The Couple In The Cage Analysis

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The Couple in the cage was a performance, filmed into a documentary of artist Guillermo Gómez-Peña and Coco Fusco.

Guillermo Gómez-Peña is a Mexican–American performance and installation artist and writer, as well as an activist and educator. His works revolves around the issue of the north–south border and US–Mexican interactions.

Gómez-Peña is deemed as a pioneer of performance art, experimental radio, video and installation art. His works often involve dense texts, a collaboration with another artist, engagement with audiences, detailed and theatrical costuming and environments, and interactive technologies. Gómez-Peña and his partner, in this case Coco Fusco, would often set up scenes and would surrender any control to the audience. He
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This technique intends to create a temporary illusion that exposes injustice through satirical exaggeration, or a demonstration of an alternate reality (Bonnano). This method allows activists and artists to receive coverage without having to buy airtime. Sun Tzu argues, “Sometimes it takes a lie to expose the truth”. In this case, Sun Tzu is right and agreeable. The Couple in the Cage was an analysis on the issue of the colonial practice of exhibiting aborigines in public venues such as public houses, museums, and World Expos. Gómez-Peña and Fusco brought into light the issues of racism, colonialism, and voyeurism via the performance of The Couple in the Cage in different museums. He had to present a lie in order to reveal the blatant truth that people refuse to see and …show more content…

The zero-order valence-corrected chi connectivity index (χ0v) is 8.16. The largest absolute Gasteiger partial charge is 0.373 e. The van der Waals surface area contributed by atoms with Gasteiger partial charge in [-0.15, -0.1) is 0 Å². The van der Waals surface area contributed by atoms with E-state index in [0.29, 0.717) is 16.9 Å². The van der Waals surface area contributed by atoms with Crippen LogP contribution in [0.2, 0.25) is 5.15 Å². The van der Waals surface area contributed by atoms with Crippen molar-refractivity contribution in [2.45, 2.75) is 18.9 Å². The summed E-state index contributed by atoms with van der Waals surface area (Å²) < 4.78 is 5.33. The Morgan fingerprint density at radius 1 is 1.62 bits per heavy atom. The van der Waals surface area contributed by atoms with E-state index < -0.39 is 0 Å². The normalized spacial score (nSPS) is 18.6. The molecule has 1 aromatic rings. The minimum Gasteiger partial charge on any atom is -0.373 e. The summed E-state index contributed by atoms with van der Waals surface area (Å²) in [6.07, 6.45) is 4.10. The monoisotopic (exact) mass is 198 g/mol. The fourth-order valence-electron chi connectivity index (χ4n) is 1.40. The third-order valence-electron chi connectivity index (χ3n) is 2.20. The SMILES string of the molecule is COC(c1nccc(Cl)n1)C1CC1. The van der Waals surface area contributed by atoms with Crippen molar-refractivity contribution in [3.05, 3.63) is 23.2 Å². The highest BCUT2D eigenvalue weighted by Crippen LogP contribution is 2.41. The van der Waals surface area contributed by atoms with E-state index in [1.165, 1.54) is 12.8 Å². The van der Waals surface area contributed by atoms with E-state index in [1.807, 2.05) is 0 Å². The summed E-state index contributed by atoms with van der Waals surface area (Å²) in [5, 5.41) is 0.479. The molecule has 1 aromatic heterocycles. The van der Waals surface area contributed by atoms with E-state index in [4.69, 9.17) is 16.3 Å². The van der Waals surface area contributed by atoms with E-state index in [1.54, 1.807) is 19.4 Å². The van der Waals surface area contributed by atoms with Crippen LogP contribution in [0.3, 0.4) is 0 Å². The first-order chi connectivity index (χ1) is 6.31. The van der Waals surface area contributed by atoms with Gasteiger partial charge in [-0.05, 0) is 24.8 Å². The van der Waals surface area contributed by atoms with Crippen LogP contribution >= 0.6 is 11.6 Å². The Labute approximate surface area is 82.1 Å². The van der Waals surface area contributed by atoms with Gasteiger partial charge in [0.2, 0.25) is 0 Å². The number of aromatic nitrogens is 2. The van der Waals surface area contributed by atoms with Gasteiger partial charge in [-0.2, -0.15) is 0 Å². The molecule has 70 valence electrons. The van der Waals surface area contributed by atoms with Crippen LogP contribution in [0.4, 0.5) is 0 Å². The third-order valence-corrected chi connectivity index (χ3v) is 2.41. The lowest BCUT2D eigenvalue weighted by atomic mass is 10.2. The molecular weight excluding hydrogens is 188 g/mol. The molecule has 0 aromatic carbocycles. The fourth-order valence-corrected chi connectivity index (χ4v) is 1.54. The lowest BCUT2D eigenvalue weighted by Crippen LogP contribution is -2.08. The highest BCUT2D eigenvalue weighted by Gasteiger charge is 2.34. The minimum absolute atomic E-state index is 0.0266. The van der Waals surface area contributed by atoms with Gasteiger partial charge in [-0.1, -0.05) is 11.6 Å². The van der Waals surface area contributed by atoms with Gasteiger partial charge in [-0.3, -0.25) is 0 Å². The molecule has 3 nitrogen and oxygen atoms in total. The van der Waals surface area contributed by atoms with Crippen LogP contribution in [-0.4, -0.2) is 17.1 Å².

Most of them actually thought that they were witnessing an authentic exhibition commissioned by the museum. Henceforth, can we say that Gómez-Peña and Fusco’s performance was effective? In this manner, it would most likely deem as a failure. Their goals and objectives were far from achieved. During the performance, Gómez-Peña and Fusco were continuously examining the audiences’ responses although they were in the role of caged natives. Through that, their findings were quite surprising. Although their intent was to create an exaggerated satirical commentary on Western concepts of the exotic primitive other, it turned out that a consequential amount of the viewers believed in the authenticity of the Guatinauis. This shows that their intention was not caught on by the audience, and that probably their acting was so great that their message was blinded. Or it could overtly show that Americans are oblivious of social issues, they simply could not

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